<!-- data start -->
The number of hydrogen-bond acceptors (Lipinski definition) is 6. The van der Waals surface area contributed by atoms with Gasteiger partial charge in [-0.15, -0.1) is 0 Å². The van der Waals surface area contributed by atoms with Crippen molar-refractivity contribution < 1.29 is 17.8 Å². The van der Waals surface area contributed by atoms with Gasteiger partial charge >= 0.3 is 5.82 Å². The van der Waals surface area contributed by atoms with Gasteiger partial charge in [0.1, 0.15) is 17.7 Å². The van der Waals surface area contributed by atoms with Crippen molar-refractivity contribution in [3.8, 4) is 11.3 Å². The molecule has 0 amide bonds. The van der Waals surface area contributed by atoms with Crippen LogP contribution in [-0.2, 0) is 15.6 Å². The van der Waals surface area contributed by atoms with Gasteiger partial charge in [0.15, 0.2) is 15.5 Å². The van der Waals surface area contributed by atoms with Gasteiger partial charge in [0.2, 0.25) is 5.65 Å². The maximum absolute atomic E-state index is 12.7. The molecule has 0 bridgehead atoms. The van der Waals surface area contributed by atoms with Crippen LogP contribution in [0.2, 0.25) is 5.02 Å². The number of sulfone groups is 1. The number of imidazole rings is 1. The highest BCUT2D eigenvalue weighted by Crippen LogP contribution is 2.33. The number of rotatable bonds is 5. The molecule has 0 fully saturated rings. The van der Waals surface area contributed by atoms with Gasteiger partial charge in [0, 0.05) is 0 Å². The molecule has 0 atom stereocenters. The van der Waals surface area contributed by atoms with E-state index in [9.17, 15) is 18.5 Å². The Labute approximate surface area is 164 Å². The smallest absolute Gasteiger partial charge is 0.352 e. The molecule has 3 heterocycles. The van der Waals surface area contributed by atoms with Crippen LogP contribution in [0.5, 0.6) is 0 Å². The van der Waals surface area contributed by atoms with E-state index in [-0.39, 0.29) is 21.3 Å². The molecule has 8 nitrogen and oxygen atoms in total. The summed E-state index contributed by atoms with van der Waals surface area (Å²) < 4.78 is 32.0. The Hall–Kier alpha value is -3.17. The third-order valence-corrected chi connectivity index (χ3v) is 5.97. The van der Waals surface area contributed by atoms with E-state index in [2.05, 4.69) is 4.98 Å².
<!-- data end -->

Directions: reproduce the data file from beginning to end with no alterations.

The number of hydrogen-bond acceptors (Lipinski definition) is 6. The van der Waals surface area contributed by atoms with Gasteiger partial charge in [-0.15, -0.1) is 0 Å². The van der Waals surface area contributed by atoms with Crippen molar-refractivity contribution < 1.29 is 17.8 Å². The van der Waals surface area contributed by atoms with Gasteiger partial charge >= 0.3 is 5.82 Å². The van der Waals surface area contributed by atoms with Gasteiger partial charge in [0.1, 0.15) is 17.7 Å². The van der Waals surface area contributed by atoms with Crippen molar-refractivity contribution in [3.8, 4) is 11.3 Å². The molecule has 0 amide bonds. The van der Waals surface area contributed by atoms with Crippen LogP contribution in [-0.2, 0) is 15.6 Å². The van der Waals surface area contributed by atoms with Gasteiger partial charge in [0.15, 0.2) is 15.5 Å². The van der Waals surface area contributed by atoms with Gasteiger partial charge in [0.2, 0.25) is 5.65 Å². The maximum absolute atomic E-state index is 12.7. The molecule has 0 bridgehead atoms. The van der Waals surface area contributed by atoms with Crippen LogP contribution in [0.2, 0.25) is 5.02 Å². The number of sulfone groups is 1. The number of imidazole rings is 1. The highest BCUT2D eigenvalue weighted by Crippen LogP contribution is 2.33. The number of rotatable bonds is 5. The molecule has 0 fully saturated rings. The van der Waals surface area contributed by atoms with Gasteiger partial charge in [0, 0.05) is 0 Å². The molecule has 0 atom stereocenters. The van der Waals surface area contributed by atoms with E-state index in [9.17, 15) is 18.5 Å². The Labute approximate surface area is 164 Å². The smallest absolute Gasteiger partial charge is 0.352 e. The molecule has 3 heterocycles. The van der Waals surface area contributed by atoms with Crippen LogP contribution in [0.5, 0.6) is 0 Å². The van der Waals surface area contributed by atoms with E-state index in [-0.39, 0.29) is 21.3 Å². The molecule has 8 nitrogen and oxygen atoms in total. The summed E-state index contributed by atoms with van der Waals surface area (Å²) < 4.78 is 32.0. The Hall–Kier alpha value is -3.17. The third-order valence-corrected chi connectivity index (χ3v) is 5.97. The van der Waals surface area contributed by atoms with E-state index in [2.05, 4.69) is 4.98 Å².